Living Your Dharma

Living your Dharma

Insights from the Bhagavad Gita

Action is a duty, but let not your ego crave the fruits of action, be not attached to either action or inaction.
Bhagavad Gita, Chapt 2, vs. 47

Okay, you are in your yoga class.  You are feeling great.  The asanas are humming in your body.  The prana is flowing.  You feel alive, strong, flexible, vibrant with life.  And the next thing you know your teachers throws you a new asana, one you have seen in books, but have never before tried.  And you think, “that’s it.  I am going to master that.”

“Bend the knees, place your right elbow in your right armpit, lift up and reach your left leg out behind you in the air.”

Splatt.  Before you know it, you are in a heap on the ground.  This is when you hear the loud voice of the Ego coming through.  The string of thoughts that go rampaging through your brain – anything from “get up before anyone sees you”, to “I told you that you are not strong enough, flexible enough, whatever enough to do this yoga stuff.”

Ah, now you can really practice your yoga.  For it is not about mastering any particular pose.  Yoga is about being present in the action, in the moment, for the sake of the action itself, and NOT for any specific rewards that will be achieved as the result of an action.

The other day I was trying to learn how to float up into a handstand, and then down into crow.  Try as I might, I could not seem to raise up through that lovely pike position into a handstand and then settle down so that my knees rested lightly on my biceps.  Soon I found myself obsessed with self-doubt.  “I will never be able to do this.  I am too old for this.  I will never have a strong enough core…”  And then thankfully, I was reminded that the only thing that really mattered was the effort in that moment.  I needed to let go of the fruits of my actions.  I won’t tell you that after this awakening I suddenly did find myself floating effortlessly through the air. No, but my practice did get lighter.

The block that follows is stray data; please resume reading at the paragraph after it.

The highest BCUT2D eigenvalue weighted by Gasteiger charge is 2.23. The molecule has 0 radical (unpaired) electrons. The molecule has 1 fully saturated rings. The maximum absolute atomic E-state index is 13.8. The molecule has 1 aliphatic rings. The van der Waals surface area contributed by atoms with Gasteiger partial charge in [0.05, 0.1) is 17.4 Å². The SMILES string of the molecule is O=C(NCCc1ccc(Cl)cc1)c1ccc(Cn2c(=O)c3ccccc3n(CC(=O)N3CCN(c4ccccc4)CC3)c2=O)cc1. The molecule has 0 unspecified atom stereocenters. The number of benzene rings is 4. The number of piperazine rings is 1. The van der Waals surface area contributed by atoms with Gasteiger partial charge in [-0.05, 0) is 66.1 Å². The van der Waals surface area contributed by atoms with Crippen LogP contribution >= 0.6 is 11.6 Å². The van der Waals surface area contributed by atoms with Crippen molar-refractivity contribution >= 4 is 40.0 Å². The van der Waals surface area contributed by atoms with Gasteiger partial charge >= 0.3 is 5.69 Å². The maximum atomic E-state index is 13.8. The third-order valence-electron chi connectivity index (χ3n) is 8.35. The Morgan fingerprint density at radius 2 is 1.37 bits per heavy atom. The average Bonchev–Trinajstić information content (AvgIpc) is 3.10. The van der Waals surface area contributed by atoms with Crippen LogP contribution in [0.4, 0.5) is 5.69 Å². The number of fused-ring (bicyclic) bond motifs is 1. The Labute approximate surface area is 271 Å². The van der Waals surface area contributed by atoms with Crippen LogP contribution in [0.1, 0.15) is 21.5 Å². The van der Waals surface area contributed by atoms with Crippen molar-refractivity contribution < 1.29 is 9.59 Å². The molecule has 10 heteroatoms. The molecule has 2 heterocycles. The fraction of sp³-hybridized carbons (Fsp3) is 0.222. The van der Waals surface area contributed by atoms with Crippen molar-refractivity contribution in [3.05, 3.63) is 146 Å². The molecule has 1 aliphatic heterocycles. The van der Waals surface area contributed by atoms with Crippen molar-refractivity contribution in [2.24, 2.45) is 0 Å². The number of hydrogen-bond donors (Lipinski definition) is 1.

The next day I came across the above cited verse, and breathed in relief.  Even Arjuna, that mighty warrior, had to be reminded not to hold too fast to the results of his actions.  We are here to live our dharma.  There are many things we try and do, and the blessing lies in the doing.  So, whether it is handstands, cartwheels, mountain climbing or other tasks like dishes and laundry and floors, remember to breathe into the moment and let the fruits of those actions be – without prejudice or celebration.  This is yoga, living and breathing in this moment and the next.  This is living your dharma.

Shalom & Namaste,
Diana Bonyhadi

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